A Look Into My Studio

I was printing in the studio room of my house over the weekend, when I realized that it was the first new print I’ve made since graduating from Portland State last June.  All summer I couldn’t use this space due to our attempts to sell this house, and having to keep the inside “show ready”.  Now, as the sale will not happen, I was getting everything set up when I realized how little the space is which I have worked since moving in five years ago.  I no longer have access to a printing press now that I’m not in school and can’t afford a pay to use shop.  My eventual goal is to purchase my own press and create a larger work area on my property, but that is down the road in small increments of nest egg additions.  For now, here is my print studio.  I print everything by hand with a metal spoon.  I have printed 40 of the plate seen in the pictures below, and plan to print at least 25 more for the edtion.

Here is my little corner of the room.  We share the space.  My wife has her sewing room on the other side.  All on this table are water bath(kitchen plate because the print is small), drying area, inking station and printing area.

 A closer view.  The table also has clips for screen printing.  For bigger prints I lay down a plastic tarp on the floor to soak the paper, which gives more tabletop space to print.  Soaking on the floor makes for a little more daring cleanup, but it’s effective.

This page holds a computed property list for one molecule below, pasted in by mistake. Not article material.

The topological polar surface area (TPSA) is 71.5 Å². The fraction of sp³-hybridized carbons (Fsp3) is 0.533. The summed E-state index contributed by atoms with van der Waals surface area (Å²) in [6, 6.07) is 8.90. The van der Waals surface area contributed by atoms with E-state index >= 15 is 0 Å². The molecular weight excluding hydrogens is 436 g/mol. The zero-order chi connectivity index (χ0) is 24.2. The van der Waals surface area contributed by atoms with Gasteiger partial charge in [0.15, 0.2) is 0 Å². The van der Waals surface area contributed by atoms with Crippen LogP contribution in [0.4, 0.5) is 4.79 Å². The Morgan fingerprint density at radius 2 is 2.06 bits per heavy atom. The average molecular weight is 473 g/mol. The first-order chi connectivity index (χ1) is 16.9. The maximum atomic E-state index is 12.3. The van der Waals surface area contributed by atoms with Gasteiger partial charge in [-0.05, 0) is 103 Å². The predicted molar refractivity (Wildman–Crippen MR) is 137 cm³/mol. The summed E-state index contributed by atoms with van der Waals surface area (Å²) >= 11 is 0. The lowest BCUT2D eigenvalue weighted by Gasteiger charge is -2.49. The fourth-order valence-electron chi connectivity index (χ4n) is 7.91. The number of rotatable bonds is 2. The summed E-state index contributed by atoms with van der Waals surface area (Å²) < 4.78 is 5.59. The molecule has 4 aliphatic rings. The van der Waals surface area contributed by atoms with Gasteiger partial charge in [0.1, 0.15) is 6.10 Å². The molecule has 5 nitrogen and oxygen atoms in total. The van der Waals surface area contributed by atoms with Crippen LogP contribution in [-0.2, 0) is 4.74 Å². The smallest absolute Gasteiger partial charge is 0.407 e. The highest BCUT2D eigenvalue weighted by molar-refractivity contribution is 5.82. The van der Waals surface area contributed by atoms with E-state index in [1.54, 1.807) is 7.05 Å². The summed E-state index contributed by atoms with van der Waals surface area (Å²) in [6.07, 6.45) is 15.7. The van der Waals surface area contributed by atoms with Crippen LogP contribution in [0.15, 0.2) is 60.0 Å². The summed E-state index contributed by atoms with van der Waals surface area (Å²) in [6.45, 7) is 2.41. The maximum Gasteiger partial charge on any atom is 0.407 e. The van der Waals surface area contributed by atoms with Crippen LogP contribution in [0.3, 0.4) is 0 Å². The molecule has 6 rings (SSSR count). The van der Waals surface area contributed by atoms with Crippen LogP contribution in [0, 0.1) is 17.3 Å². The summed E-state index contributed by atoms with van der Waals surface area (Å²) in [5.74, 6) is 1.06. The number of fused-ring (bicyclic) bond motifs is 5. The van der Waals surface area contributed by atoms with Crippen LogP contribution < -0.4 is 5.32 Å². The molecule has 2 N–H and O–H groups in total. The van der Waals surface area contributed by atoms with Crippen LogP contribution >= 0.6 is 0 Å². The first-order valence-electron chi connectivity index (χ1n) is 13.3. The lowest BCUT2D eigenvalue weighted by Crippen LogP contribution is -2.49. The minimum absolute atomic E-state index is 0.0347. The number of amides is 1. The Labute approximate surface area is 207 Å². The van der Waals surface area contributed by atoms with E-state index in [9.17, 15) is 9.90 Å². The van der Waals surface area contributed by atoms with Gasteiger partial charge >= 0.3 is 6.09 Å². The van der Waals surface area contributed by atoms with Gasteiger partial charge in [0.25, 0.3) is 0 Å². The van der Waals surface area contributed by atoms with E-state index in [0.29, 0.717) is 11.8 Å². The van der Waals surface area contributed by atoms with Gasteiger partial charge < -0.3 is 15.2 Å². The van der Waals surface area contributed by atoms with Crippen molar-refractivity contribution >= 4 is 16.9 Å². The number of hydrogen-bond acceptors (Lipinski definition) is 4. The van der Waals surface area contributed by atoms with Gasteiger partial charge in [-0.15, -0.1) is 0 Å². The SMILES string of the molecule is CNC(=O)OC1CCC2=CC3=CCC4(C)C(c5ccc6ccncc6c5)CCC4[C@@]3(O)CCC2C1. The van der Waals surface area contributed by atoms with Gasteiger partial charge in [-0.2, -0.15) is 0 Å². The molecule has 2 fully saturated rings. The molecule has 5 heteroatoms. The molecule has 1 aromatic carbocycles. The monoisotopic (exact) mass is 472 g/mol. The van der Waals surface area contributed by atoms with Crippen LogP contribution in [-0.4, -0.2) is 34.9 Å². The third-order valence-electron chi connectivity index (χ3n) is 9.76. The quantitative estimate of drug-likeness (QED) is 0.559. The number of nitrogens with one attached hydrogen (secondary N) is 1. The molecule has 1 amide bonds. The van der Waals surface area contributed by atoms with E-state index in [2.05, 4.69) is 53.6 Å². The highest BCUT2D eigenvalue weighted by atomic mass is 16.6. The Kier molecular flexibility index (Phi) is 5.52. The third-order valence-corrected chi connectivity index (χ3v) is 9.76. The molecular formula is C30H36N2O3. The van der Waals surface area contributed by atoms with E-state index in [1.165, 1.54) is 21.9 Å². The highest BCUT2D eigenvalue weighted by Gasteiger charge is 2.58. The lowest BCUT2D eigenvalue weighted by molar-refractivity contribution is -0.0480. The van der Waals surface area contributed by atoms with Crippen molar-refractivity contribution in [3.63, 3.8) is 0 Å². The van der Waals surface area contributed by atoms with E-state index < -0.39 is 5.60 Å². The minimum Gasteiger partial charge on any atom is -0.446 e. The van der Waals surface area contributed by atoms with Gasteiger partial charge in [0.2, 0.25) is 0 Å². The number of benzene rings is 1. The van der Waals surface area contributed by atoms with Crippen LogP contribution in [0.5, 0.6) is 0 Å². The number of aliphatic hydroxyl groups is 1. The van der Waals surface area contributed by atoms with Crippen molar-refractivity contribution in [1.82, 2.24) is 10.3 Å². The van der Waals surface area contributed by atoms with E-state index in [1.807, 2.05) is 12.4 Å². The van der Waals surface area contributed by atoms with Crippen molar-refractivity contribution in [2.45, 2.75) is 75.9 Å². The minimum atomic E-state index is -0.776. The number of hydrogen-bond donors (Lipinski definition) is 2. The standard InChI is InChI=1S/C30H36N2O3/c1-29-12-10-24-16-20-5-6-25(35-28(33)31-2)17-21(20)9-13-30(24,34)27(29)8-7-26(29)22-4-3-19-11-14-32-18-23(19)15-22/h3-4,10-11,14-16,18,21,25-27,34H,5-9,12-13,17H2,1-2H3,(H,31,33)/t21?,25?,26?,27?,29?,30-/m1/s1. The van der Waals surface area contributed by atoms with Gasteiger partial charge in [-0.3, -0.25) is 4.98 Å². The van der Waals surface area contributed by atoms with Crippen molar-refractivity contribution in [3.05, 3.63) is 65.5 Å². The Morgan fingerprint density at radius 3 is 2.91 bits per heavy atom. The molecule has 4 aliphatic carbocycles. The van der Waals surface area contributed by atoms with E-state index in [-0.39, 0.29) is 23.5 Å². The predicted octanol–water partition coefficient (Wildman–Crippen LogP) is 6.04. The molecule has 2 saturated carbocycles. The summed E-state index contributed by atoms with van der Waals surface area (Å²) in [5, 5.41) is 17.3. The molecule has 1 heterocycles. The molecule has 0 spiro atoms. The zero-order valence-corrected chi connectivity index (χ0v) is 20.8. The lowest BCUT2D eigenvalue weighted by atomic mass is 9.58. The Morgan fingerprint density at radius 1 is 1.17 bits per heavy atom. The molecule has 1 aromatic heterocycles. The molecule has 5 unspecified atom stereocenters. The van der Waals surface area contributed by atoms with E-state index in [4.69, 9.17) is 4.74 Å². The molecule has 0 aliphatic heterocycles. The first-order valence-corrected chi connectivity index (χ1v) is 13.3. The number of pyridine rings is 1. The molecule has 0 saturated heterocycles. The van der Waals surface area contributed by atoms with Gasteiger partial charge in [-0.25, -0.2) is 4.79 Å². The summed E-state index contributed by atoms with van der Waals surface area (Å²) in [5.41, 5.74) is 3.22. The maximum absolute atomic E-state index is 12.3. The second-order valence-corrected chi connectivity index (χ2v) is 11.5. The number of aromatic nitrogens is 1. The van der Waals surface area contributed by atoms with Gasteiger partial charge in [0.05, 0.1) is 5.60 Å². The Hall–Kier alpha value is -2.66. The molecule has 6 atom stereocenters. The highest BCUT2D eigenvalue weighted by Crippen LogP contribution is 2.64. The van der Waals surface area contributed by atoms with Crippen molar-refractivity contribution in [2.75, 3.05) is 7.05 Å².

My drying rack.  It’s an old box that I’ve carried around with me from apartment to apartment, from Pittsburgh to Portland, and never had a use or a reason to throw it away….  until now.  It works great for keeping the cats out of the prints.

I’ll include images of the finished print once the edition is complete.  I just thought these photographs might give a little interesting insight into my working environment.

Copyright © 2011 by Drew Kail

3 thoughts on “A Look Into My Studio”

  1. Hi Drew, Hello from New Zealand. Thanks for your like on my blog. I can really identify with your lack of space and equipment, I think it is common to all recent graduates. But maybe when you do finally get a press and studio you will find that you prefer to press , by hand ,using the back of a spoon as it gives you a better connection to your work.

    1. I agree that hand printing is a tremendous act in making. I really enjoy the connection it awards me to the work. The main goal for me in having a studio is to be able to work larger, but the purpose of these posts is to show that printing without a studio in a small space is totally possible and reusing materials is a valid option when creating anything.

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